A mid-century doctor's raw, unvarnished account of his own descent into madness, and his daughter's attempt to piece his life back together and make sense of her own.
Texas-born and Harvard-educated, Dr. Perry Baird was a rising medical star in the late 1920s and 1930s. Early in his career, ahead of his time, he grew fascinated with identifying the biochemical root of manic depression, just as he began to suffer from it himself. By the time the results of his groundbreaking experiments were published, Dr. Baird had been institutionalized multiple times, his medical license revoked, and his wife and daughters estranged. He later received a lobotomy and died from a consequent seizure, his research incomplete, his achievements unrecognized.
Mimi Baird grew up never fully knowing this story, as her family went silent about the father who had been absent for most of her childhood. Decades later, a string of extraordinary coincidences led to the recovery of a manuscript which Dr. Baird had worked on throughout his brutal institutionalization, confinement, and escape. This remarkable document, reflecting periods of both manic exhilaration and clear-headed health, presents a startling portrait of a man who was a uniquely astute observer of his own condition, struggling with a disease for which there was no cure, racing against time to unlock the key to treatment before his illness became impossible to manage.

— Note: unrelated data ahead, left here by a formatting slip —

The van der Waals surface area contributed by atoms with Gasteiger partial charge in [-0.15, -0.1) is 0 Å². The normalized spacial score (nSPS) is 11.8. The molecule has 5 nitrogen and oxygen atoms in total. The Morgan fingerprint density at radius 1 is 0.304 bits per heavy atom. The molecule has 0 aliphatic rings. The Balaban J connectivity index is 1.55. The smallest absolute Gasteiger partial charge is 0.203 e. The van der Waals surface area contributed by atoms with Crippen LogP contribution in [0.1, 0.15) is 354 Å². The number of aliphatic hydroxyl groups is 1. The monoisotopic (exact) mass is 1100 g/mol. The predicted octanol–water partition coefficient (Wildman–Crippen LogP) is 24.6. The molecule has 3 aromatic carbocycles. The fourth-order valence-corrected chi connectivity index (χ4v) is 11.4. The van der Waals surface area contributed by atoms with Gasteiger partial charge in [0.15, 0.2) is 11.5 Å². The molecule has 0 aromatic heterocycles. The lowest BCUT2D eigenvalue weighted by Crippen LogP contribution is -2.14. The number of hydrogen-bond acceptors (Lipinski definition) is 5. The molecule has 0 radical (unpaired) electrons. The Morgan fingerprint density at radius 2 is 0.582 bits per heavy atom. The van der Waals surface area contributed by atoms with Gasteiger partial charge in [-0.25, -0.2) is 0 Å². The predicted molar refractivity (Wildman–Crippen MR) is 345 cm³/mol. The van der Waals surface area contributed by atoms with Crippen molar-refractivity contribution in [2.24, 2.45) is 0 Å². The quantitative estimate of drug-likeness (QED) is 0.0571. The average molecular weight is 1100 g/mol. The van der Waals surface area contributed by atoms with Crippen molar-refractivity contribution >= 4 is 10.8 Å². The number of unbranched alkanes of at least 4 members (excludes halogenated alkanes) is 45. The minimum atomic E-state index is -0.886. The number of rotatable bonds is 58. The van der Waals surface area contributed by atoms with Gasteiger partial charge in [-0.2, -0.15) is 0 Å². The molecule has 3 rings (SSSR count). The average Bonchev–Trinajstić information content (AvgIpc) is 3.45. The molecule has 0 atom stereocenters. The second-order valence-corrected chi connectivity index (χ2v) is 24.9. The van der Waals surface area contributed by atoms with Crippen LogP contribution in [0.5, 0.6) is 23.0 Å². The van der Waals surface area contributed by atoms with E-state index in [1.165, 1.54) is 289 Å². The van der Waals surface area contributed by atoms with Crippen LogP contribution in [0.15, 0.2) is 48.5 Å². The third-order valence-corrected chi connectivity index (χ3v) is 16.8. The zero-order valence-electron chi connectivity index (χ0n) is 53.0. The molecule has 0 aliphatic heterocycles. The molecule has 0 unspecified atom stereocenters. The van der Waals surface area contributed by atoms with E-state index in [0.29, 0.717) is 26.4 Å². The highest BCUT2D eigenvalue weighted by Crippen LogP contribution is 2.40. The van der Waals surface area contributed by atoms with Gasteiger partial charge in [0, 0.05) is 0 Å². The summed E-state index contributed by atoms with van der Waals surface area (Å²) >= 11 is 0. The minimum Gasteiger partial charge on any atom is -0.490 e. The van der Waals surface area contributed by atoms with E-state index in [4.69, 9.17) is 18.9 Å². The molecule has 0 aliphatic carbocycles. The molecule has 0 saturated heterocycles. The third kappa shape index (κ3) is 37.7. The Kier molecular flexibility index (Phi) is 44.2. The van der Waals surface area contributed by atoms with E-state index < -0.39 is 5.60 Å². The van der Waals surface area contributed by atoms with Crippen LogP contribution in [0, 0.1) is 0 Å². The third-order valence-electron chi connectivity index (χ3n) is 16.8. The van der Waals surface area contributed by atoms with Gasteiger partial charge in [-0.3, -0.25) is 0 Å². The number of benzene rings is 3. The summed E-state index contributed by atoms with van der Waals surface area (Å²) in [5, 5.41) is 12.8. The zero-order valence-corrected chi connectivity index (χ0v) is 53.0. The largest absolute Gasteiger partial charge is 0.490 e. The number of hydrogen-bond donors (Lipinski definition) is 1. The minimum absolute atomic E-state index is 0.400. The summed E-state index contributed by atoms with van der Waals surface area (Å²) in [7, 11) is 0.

Fifty years after being told her father would forever be "ill" and "away", Mimi Baird set off on a quest to piece together the memoir and the man. In time her fingers became stained with the lead of the pencil he had used to write his manuscript, as she devoted herself to understanding who he was, why he disappeared, and what legacy she had inherited.
"He Wanted the Moon is one of the most disturbing and profoundly moving books I've read in years, and one of the great father-daughter books of our time. It will take its place as a classic in the literature of breakdown, alongside Kay Redfield Jamison's An Unquiet Mind and William Styron's Darkness Visible. The brilliant Dr. Perry Baird's memoir lets you see up close what it is like to go through the most manic phases of bipolar disorder - it is a nightmare, but this book is a damn wonder. Through it, Mimi Baird has finally given her father the credit he was due." (Pat Conroy, author of The Prince of Tides and Death of Santini
"Powerful, fascinating, and completely unique. This heartbreaking book is a one-of-a-kind first person window into the world of psychiatric illness before the era of drug therapies in this country. Reading He Wanted the Moon is a bit like discovering the Dead Sea Scrolls - it is one of the most eloquent, powerful, and important accounts of mental illness ever put to paper." (David Isay, founder of StoryCorps and author of Listening Is An Act of Love and Ties that Bind)
"Thanks to a daughter's brave determination to excavate her absentee father's life, we are gifted with deep personal insight into a brilliant but sick mind that could have been lost forever. This is a truly important book - a devastatingly honest account of mental illness that provides personal insight into long-ranging travesties of psychiatric care in the U.S. Unforgettable." (Susannah Cahalan, author of Brain on Fire)
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